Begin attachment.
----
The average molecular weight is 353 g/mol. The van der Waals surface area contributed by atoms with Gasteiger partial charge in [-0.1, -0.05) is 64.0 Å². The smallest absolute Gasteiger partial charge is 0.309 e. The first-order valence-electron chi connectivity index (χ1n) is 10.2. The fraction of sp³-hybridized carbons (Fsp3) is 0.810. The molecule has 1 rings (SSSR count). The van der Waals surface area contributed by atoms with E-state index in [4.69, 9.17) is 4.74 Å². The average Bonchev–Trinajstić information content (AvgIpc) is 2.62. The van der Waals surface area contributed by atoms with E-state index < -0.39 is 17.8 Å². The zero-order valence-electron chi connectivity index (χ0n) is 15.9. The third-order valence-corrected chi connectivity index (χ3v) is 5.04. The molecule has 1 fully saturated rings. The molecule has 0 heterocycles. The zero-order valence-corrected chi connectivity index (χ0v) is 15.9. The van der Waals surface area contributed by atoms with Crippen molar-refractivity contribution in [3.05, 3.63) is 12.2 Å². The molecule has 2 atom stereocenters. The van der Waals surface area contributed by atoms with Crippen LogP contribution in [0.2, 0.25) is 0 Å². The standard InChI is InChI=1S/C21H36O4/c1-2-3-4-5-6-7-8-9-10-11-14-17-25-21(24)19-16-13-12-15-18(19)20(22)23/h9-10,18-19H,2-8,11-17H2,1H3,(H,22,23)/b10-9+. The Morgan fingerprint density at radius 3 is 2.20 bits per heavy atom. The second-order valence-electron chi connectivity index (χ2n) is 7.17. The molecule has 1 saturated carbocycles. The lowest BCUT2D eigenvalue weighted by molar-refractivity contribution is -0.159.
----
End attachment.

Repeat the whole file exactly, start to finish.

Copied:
The average molecular weight is 353 g/mol. The van der Waals surface area contributed by atoms with Gasteiger partial charge in [-0.1, -0.05) is 64.0 Å². The smallest absolute Gasteiger partial charge is 0.309 e. The first-order valence-electron chi connectivity index (χ1n) is 10.2. The fraction of sp³-hybridized carbons (Fsp3) is 0.810. The molecule has 1 rings (SSSR count). The van der Waals surface area contributed by atoms with E-state index in [4.69, 9.17) is 4.74 Å². The average Bonchev–Trinajstić information content (AvgIpc) is 2.62. The van der Waals surface area contributed by atoms with E-state index < -0.39 is 17.8 Å². The zero-order valence-electron chi connectivity index (χ0n) is 15.9. The third-order valence-corrected chi connectivity index (χ3v) is 5.04. The molecule has 1 fully saturated rings. The molecule has 0 heterocycles. The zero-order valence-corrected chi connectivity index (χ0v) is 15.9. The van der Waals surface area contributed by atoms with Crippen molar-refractivity contribution in [3.05, 3.63) is 12.2 Å². The molecule has 2 atom stereocenters. The van der Waals surface area contributed by atoms with Crippen LogP contribution in [0.2, 0.25) is 0 Å². The standard InChI is InChI=1S/C21H36O4/c1-2-3-4-5-6-7-8-9-10-11-14-17-25-21(24)19-16-13-12-15-18(19)20(22)23/h9-10,18-19H,2-8,11-17H2,1H3,(H,22,23)/b10-9+. The Morgan fingerprint density at radius 3 is 2.20 bits per heavy atom. The second-order valence-electron chi connectivity index (χ2n) is 7.17. The molecule has 1 saturated carbocycles. The lowest BCUT2D eigenvalue weighted by molar-refractivity contribution is -0.159.